Skip to main contentA logo with &quat;the muse&quat; in dark blue text.
Advice / Succeeding at Work / Productivity

This One Little Phrase Can Help You Get Through Anything at Work (if You Give it a Chance)

I’ve never been big on motivational quotes. Does anyone really get inspired when your manager bounces into the team meeting, spouting, “Teamwork makes the dream work”?

It wasn’t until I started running seriously and training for long-distance races that I began to realize the power of those taken-for-granted quotes. On a long run, when my legs feel heavy, my breathing is labored, and I can’t even find energy in those little goo packets that are made to provide energy, I have to dig deep.

And that’s where a mantra comes in. During those last tough miles, I have to encourage myself by repeating something cheesy in my head, like, “One mile at a time,” or “I can do hard things,” or “Just keep moving.” And eventually, these phrases drive me to the finish.

I quickly realized that this method of motivation also translates to the office—when you’re getting ready for an interview, facing a fear, dreading an item on your to-do list, or just having a really tough day and need to find the motivation to make it to 5 PM. You just need that one empowering phrase that will see you through to the end.

It may seem silly, but I’m telling you—it works. Here’s a guide to finding and using a mantra that works for you.

Find What Stresses You

For a lot of what you do at work, a mantra probably isn’t necessary. Few people need to chant, “I can do this!” before going into a weekly department meeting (unless maybe you really dislike your teammates).

Instead, narrow in on that thing that really causes you to doubt yourself, where you feel the most uncomfortable and unsure. That’s when you need a powerful mantra behind your actions.

My trouble, for example, was interviewing people. I’m an introvert by nature, and when I first landed my job as a marketing writer, I quickly found out I had to talk to a lot of people as part of that role, whether it was getting quotes from employees for the internal newsletter, interviewing customers about their experience with the company, or asking product experts to break down our technology into understandable language.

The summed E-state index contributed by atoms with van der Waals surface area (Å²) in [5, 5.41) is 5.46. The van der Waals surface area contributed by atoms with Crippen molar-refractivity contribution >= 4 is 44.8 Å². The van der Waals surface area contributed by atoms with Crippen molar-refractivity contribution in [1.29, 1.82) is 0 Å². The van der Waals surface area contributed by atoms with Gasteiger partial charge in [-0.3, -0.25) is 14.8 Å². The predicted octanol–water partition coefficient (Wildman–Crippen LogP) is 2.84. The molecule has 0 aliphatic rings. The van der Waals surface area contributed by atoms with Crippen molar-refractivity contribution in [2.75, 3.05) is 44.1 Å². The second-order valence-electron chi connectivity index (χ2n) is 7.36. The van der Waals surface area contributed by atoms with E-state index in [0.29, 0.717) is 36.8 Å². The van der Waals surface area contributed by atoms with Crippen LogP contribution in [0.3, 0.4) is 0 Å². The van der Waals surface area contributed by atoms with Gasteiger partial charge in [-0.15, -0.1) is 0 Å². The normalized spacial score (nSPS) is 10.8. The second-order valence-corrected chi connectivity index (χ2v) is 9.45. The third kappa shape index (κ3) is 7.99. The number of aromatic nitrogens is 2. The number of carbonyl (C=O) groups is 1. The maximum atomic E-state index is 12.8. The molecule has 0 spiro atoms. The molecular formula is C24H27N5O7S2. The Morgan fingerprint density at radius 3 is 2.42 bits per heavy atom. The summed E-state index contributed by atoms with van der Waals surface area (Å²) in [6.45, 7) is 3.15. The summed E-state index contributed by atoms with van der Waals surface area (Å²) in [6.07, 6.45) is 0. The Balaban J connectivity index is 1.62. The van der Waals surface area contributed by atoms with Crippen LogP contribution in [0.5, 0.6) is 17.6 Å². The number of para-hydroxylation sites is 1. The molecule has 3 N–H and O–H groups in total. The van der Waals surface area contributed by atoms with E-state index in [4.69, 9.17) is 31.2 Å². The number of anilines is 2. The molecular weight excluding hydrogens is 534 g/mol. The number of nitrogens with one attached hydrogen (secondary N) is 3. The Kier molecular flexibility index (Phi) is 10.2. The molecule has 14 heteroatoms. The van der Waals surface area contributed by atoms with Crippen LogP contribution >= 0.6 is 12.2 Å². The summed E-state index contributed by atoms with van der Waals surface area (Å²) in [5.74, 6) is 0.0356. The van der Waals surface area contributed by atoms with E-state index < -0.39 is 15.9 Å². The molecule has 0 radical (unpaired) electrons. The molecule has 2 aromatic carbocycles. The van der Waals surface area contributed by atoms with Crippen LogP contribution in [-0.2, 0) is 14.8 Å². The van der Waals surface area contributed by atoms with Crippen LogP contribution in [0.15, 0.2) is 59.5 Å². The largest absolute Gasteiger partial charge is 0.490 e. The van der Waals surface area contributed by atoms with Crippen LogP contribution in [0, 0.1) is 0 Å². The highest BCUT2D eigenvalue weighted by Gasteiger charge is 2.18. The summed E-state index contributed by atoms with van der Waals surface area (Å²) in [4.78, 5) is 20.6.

All I thought about was how stupid I was going to sound in front of these people, and I would constantly psyche myself out. So, over and over, I had to tell myself, “They’re just people. Be friendly.”

To you extroverts, this probably sounds extreme. But that was my thing. Whatever that thing is for you—that’s what to focus your mantra on.

Feel Free to Overcompensate

The great thing about your mantra is that it’s for you only. It truly doesn’t matter how silly, extreme, or downright arrogant it is, because you’re the only one who ever has to know, say, or think it.

Maybe you’re looking for a job, but you have a tough time selling yourself with confidence. Going into an interview, you might think to tell yourself, “I can do this.” But why stop there? Boost your confidence with something much stronger—like, “I am freaking great at what I do, and they would be lucky to have me.”

Feeling nervous about a networking event because you’re not a good small talker? Don’t just say, “It’s only a conversation”—go all out and tell yourself, “Get in there and own the room!”

The whole idea is to get away from your natural tendencies—so by allowing yourself to overcompensate a little, you’ll end up at the perfect middle ground.

Let it Push You to the Finish

Now, rely on it. Say it over and over in your head. You might laugh at yourself—you are chanting something that may sound a little cheesy—but that’s OK. The laughter will only help relax you even more.

The more you say that empowering phrase, the more you’ll believe it, and that will help you get through whatever tough situation you’re facing. And eventually, you’ll find you don’t need it anymore. Try it, and see what happens.

Need a little more inspiration? Here are 32 career mantras that will get you started.

Photo of biker courtesy of Shutterstock.